The benefits of talking

Talking is important for everyone. It helps you stay healthy and stops your problems from getting on top of you. You should talk to people you trust. A counsellor or other mental health worker is also a good option.

This could be for you if you...

  • want to talk more
  • don't want to talk more
  • wonder why talking helps
  • want options for people to talk to
  • get angry easily
  • worry too much
Two girls lying in grass

Why talk?

Some people are good at talking, and do it a lot. Some people don't like to talk too much but it can be helpful for everyone. It's worth making an effort to talk through what's going on for you with someone you trust. Good things that can come from talking are:

  • It'll help you sort through your thoughts and clarify whatever is going on for you at the time. While all your stuff is internal, it's hard to see how it really works. Once you've had to say it out loud, it gets easier to get hold of.
  • If you just worry about your problems without talking to someone about them, they probably start to seem worse and bigger than they are. Talking will cut them down to size.
  • Someone who's not involved in whatever's bothering you might suggest options you haven't thought of.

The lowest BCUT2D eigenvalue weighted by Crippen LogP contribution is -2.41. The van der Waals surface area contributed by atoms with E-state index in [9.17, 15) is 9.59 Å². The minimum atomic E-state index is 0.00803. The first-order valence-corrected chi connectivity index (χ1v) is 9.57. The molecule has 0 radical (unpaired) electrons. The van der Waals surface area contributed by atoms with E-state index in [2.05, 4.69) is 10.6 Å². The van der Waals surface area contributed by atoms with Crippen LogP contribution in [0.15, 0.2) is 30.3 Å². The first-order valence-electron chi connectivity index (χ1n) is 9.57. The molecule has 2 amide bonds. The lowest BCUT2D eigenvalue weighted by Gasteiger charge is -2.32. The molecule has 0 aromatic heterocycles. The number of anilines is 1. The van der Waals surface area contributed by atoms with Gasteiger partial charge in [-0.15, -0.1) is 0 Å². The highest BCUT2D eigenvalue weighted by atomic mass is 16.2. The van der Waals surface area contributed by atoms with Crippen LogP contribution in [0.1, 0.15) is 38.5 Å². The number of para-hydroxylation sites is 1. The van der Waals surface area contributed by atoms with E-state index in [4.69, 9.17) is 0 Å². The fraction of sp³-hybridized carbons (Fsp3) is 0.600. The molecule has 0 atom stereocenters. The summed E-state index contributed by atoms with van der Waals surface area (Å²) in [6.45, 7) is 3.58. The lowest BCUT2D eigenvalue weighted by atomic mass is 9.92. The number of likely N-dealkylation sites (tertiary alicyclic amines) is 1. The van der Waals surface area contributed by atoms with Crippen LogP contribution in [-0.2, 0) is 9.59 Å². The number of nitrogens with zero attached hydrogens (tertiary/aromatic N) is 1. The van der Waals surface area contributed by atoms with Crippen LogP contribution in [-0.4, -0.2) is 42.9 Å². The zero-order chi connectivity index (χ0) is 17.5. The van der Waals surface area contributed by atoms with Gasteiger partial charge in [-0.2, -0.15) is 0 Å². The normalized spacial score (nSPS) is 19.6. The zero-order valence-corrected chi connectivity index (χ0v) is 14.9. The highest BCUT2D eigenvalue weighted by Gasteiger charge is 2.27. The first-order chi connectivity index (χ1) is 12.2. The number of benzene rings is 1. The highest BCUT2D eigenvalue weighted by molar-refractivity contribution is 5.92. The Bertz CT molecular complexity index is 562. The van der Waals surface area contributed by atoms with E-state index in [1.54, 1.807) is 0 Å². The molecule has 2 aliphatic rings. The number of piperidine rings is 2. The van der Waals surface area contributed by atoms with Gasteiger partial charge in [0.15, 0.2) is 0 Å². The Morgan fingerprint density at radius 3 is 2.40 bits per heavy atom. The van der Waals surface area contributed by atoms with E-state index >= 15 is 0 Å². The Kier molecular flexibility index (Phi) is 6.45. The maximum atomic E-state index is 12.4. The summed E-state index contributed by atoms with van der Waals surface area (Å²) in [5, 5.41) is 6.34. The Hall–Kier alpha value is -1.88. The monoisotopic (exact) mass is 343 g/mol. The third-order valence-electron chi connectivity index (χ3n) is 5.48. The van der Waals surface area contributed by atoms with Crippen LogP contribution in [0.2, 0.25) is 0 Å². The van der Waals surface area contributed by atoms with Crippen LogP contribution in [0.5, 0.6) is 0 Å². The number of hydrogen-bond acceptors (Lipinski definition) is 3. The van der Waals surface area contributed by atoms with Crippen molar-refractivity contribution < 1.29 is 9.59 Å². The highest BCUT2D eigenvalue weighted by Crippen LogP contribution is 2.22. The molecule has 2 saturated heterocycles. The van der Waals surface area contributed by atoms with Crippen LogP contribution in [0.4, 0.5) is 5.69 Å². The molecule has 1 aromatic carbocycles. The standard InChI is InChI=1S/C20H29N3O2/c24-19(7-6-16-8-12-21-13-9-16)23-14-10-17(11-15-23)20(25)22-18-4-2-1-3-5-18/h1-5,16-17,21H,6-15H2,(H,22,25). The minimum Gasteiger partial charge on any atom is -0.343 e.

• If you're talking to someone neutral, but caring, they won't take sides or push an agenda. 
  • Talking is like a pressure valve for your head. Switch it on once in a while. 

Talk to who?

You're going to want to pick someone you trust to talk about things that are bothering you. It might be a friend, family member, teacher, doctor or other person you see often. See 'Tips on communicating' for ideas on how to express yourself. You may also want to conisder talking to a counsellor, psychologist or psychiatrist. They can help you get the skills and help of someone who's trained to be a good person to talk to, so it's worth considering too.

Some counsellors specialise, so you can get someone who's experienced in dealing with whatever's going on – whether it's drugs, sadness, anger, sex, stress, family issues, school, or anything else. See 'Finding services or professionals' if you're interested in finding a counsellor.

What can I do now?

Last reviewed: 16 February, 2014
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